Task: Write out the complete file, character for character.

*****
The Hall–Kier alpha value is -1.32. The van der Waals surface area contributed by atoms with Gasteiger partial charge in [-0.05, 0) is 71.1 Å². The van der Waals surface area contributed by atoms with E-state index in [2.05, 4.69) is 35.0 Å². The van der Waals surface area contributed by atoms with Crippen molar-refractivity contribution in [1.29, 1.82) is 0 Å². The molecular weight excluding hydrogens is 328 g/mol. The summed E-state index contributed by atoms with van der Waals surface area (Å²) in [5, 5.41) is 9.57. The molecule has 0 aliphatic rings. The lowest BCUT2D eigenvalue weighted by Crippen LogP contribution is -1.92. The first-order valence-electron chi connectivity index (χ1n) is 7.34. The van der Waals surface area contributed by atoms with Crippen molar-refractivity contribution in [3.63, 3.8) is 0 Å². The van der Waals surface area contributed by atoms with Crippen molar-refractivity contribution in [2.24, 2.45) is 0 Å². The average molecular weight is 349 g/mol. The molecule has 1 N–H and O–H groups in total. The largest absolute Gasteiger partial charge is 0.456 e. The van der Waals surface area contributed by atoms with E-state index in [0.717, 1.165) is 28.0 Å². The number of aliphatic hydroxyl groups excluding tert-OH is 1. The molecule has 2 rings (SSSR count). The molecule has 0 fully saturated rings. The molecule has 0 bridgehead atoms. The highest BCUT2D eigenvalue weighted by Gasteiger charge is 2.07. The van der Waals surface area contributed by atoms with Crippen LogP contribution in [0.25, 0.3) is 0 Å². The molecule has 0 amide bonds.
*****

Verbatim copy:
The Hall–Kier alpha value is -1.32. The van der Waals surface area contributed by atoms with Gasteiger partial charge in [-0.05, 0) is 71.1 Å². The van der Waals surface area contributed by atoms with E-state index in [2.05, 4.69) is 35.0 Å². The van der Waals surface area contributed by atoms with Crippen molar-refractivity contribution in [1.29, 1.82) is 0 Å². The molecular weight excluding hydrogens is 328 g/mol. The summed E-state index contributed by atoms with van der Waals surface area (Å²) in [5, 5.41) is 9.57. The molecule has 0 aliphatic rings. The lowest BCUT2D eigenvalue weighted by Crippen LogP contribution is -1.92. The first-order valence-electron chi connectivity index (χ1n) is 7.34. The van der Waals surface area contributed by atoms with Crippen molar-refractivity contribution in [3.63, 3.8) is 0 Å². The van der Waals surface area contributed by atoms with Crippen molar-refractivity contribution in [2.24, 2.45) is 0 Å². The average molecular weight is 349 g/mol. The molecule has 1 N–H and O–H groups in total. The largest absolute Gasteiger partial charge is 0.456 e. The van der Waals surface area contributed by atoms with E-state index in [0.717, 1.165) is 28.0 Å². The number of aliphatic hydroxyl groups excluding tert-OH is 1. The molecule has 2 rings (SSSR count). The molecule has 0 fully saturated rings. The molecule has 0 bridgehead atoms. The highest BCUT2D eigenvalue weighted by Gasteiger charge is 2.07. The van der Waals surface area contributed by atoms with Crippen LogP contribution in [0.25, 0.3) is 0 Å². The molecule has 0 amide bonds.